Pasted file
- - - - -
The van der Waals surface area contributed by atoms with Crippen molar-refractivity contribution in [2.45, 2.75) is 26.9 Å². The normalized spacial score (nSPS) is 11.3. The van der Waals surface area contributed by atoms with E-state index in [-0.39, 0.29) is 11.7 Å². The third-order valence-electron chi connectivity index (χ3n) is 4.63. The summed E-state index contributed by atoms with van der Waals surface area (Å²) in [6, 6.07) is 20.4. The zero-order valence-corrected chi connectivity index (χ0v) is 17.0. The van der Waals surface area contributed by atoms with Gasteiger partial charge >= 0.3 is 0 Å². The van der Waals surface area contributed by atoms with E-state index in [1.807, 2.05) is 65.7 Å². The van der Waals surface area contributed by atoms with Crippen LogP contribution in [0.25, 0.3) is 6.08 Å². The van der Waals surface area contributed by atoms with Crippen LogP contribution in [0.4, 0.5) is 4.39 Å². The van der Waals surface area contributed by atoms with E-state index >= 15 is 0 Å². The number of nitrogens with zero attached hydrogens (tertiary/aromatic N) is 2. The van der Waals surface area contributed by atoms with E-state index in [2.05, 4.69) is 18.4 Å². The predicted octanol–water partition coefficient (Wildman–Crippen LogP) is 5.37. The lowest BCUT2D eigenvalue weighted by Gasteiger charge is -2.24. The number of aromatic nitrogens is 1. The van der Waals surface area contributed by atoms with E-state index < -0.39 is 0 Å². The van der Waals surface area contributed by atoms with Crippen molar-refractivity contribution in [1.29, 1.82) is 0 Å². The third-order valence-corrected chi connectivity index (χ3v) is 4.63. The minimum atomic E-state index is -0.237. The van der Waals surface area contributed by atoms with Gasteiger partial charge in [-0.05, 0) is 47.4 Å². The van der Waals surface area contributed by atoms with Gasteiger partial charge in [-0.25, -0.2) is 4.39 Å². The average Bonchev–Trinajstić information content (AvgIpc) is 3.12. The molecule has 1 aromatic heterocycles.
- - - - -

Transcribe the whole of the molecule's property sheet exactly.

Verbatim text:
The van der Waals surface area contributed by atoms with Crippen molar-refractivity contribution in [2.45, 2.75) is 26.9 Å². The normalized spacial score (nSPS) is 11.3. The van der Waals surface area contributed by atoms with E-state index in [-0.39, 0.29) is 11.7 Å². The third-order valence-electron chi connectivity index (χ3n) is 4.63. The summed E-state index contributed by atoms with van der Waals surface area (Å²) in [6, 6.07) is 20.4. The zero-order valence-corrected chi connectivity index (χ0v) is 17.0. The van der Waals surface area contributed by atoms with Gasteiger partial charge >= 0.3 is 0 Å². The van der Waals surface area contributed by atoms with E-state index in [1.807, 2.05) is 65.7 Å². The van der Waals surface area contributed by atoms with Crippen LogP contribution in [0.25, 0.3) is 6.08 Å². The van der Waals surface area contributed by atoms with Crippen LogP contribution in [0.4, 0.5) is 4.39 Å². The van der Waals surface area contributed by atoms with E-state index >= 15 is 0 Å². The number of nitrogens with zero attached hydrogens (tertiary/aromatic N) is 2. The van der Waals surface area contributed by atoms with E-state index in [2.05, 4.69) is 18.4 Å². The predicted octanol–water partition coefficient (Wildman–Crippen LogP) is 5.37. The lowest BCUT2D eigenvalue weighted by Gasteiger charge is -2.24. The number of aromatic nitrogens is 1. The van der Waals surface area contributed by atoms with E-state index < -0.39 is 0 Å². The van der Waals surface area contributed by atoms with Crippen molar-refractivity contribution in [1.29, 1.82) is 0 Å². The third-order valence-corrected chi connectivity index (χ3v) is 4.63. The minimum atomic E-state index is -0.237. The van der Waals surface area contributed by atoms with Gasteiger partial charge in [-0.05, 0) is 47.4 Å². The van der Waals surface area contributed by atoms with Gasteiger partial charge in [-0.25, -0.2) is 4.39 Å². The average Bonchev–Trinajstić information content (AvgIpc) is 3.12. The molecule has 1 aromatic heterocycles.